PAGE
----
There is need to brainstorm urgent food production, health infrastructure readiness, on- line education strategies, psycho-social assistance for coping by the aging population while maintaining medium term social distancing/face masking as the heart of the contingency response to the pandemic.

The contemporary world that is now one large ‘village’ state will act in concert. T&T must make some prognosis of what the world is likely to become with COVID-19 unless an urgent effective vaccine is discovered to stem the tide of this pandemic and we develop antibodies post-infection that is now in doubt.

Trying to forge a post-COVID-19 road map independently of the rest of the world for a T&T economy that is world-linked in the energy sector is an exercise in political brinkmanship geared to dovetail into the GE 2020 after which all will be forgotten.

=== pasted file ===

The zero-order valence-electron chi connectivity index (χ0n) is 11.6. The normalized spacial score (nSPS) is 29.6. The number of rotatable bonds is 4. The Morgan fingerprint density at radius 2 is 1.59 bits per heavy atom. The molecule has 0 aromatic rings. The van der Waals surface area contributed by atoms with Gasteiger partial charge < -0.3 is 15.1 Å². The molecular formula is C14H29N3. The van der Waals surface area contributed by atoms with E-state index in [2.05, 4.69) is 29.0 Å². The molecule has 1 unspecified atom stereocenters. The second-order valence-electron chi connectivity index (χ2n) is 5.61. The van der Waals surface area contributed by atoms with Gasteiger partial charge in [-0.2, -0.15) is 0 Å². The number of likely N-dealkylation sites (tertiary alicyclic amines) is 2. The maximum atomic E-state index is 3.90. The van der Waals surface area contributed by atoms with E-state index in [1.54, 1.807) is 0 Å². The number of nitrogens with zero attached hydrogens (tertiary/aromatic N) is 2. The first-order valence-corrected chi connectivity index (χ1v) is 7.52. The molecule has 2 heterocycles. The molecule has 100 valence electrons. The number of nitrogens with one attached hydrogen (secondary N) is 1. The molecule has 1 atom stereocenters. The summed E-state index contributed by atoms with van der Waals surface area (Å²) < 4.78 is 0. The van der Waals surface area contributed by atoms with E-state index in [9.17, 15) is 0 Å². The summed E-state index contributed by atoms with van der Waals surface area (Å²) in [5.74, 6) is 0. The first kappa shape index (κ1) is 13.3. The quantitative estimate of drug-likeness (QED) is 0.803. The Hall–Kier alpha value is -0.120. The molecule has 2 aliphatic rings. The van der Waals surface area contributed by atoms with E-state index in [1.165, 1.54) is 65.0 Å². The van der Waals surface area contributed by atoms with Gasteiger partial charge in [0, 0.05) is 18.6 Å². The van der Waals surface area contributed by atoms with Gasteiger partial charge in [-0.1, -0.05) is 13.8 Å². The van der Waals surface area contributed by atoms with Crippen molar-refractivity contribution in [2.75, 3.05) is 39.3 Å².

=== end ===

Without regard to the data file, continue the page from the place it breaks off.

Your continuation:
This is an exercise in futility by bureaucrats who have not established a track record in futuristic thanking whilst they were in governance and in academia.

11 thoughts on “A COVID Recovery Road Map with Too Many Junctions”

  1. This government has opened the treasury to the tune of $21,000,000,000 coming from the empty treasury. With a little over 50 cases of covid19 virus agent, one cannot understand the long delay in opening up the economy. What are they doing? People are starving, unemployed, don’t have money to pay rent etc. Yet they say they giving grants that no one is receiving to date. It is no different than the money for flood victims. It never arrived. A lot of talk and no action.

  2. South of the Caroni has not received the masks promised. Rowley cannot deliver us from the grip of this pandemic.Calling landlords to forego rents when he promised payment of rental assistance and much more

    1. This so call pandemic is nothing compared to H1N1 where there was a big coverup. Or dengue where many died no stats taken. I contracted dengue and almost died.